Most developers nowadays are recognizing that if you’re developing large applications that have different views and states, it is best to take a modular or object-oriented approach to your CSS development.
When you throw media queries into the mix, however, the you can lose some of the benefits of modularity — code that’s easy to read, update, and maintain.
Let’s look at different ways we can write our media queries, starting with what might be the most common approach — especially with those not yet using a preprocessor.
Those of us who have started using modular or object-oriented CSS principles have learned to avoid, as much as possible, the use of the descendant selector (or, more accurately, the descendant combinator).
A selector that uses the descendant combinator looks like this:
If you’re like me, then you probably find that your “home” Twitter stream (that is, the tweets of people you follow) is okay, but often contains a lot of noise and not-so-useful info.
What if you were able to see only the tweets that respected web professionals found to be exceptional? Well, you can do that quite easily by viewing a user’s Twitter favorites.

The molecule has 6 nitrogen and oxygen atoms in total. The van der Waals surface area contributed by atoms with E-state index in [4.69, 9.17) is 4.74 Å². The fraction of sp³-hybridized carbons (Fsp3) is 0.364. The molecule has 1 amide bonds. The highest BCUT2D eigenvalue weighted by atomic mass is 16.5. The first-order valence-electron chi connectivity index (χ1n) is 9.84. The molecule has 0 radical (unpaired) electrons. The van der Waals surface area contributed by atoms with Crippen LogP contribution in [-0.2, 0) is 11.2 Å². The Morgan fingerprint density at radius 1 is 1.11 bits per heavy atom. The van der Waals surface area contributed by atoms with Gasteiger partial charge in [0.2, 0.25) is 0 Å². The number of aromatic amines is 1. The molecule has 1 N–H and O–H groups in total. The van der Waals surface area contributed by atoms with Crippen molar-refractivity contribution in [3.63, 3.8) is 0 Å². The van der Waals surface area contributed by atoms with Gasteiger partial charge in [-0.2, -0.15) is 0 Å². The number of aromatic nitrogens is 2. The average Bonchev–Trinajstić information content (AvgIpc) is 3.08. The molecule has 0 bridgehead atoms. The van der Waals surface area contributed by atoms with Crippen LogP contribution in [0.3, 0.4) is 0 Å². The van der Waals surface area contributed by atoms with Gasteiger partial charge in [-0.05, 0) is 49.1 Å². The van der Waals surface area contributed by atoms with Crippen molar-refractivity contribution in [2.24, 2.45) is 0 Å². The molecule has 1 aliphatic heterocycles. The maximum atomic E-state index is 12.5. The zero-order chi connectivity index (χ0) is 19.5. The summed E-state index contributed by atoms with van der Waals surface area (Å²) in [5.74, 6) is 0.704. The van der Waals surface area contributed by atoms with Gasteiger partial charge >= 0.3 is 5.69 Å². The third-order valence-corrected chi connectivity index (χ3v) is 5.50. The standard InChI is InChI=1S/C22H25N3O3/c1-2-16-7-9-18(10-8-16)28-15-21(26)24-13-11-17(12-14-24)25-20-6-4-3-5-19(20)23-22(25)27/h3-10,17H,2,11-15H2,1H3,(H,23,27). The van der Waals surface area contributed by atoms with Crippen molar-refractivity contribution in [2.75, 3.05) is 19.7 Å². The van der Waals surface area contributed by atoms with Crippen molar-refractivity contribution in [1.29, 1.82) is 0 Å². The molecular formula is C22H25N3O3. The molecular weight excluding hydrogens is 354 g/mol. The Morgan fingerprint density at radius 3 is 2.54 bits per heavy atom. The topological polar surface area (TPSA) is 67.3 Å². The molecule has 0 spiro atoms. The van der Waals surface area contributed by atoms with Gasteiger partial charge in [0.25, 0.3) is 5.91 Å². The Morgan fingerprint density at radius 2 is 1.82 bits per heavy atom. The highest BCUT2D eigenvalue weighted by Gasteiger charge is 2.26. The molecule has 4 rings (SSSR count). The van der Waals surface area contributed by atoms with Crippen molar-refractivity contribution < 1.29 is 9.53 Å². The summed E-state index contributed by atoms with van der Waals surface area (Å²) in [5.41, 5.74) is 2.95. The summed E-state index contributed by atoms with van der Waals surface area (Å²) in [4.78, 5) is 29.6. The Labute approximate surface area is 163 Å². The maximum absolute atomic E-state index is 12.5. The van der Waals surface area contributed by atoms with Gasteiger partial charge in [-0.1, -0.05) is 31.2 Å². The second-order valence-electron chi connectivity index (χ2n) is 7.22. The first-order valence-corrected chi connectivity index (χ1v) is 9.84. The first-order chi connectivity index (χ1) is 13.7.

To keep up with the latest news in tech, design, and development, I have a subscription-only email address that I use to subscribe to various industry newsletters.
I obviously can’t read everything in all these sources, but I skim all of them regularly, and read many of the links they refer to.
Here is my version below, which assumes jQuery, and then I’ll provide some explanation of what’s going on here and how I use it:
A colleague today mentioned the 2013 Toronto Blue Jays — a much improved team compared to what was fielded in 2012. It’s owned and operated by Rogers Blue Jays baseball Partnership, a division of Rogers Communications
I opened up their website and scanned through it, quite excited by the upcoming season and the game schedule. It was only when I clicked through to their team roster that I saw this:
Continuing with the roundup and reading list theme this week, below is a list of tools that might be of interest to front-end developers.
As always, if you have a tool, book, or script you’d like to share, add it to the comments.
Due to the lower traffic holiday week, and the fact that I’m busy with other stuff, this week’s posts will consist of reading lists and roundups.
Earlier this year, I had the privilege of assisting as a technical reviewer for a book by Pearson Education called Learning CSS3 Animations and Transitions.
The book is authored by Alexis Goldstein who also co-authored HTML5 and CSS3 for the Real World with Estelle Weyl and me.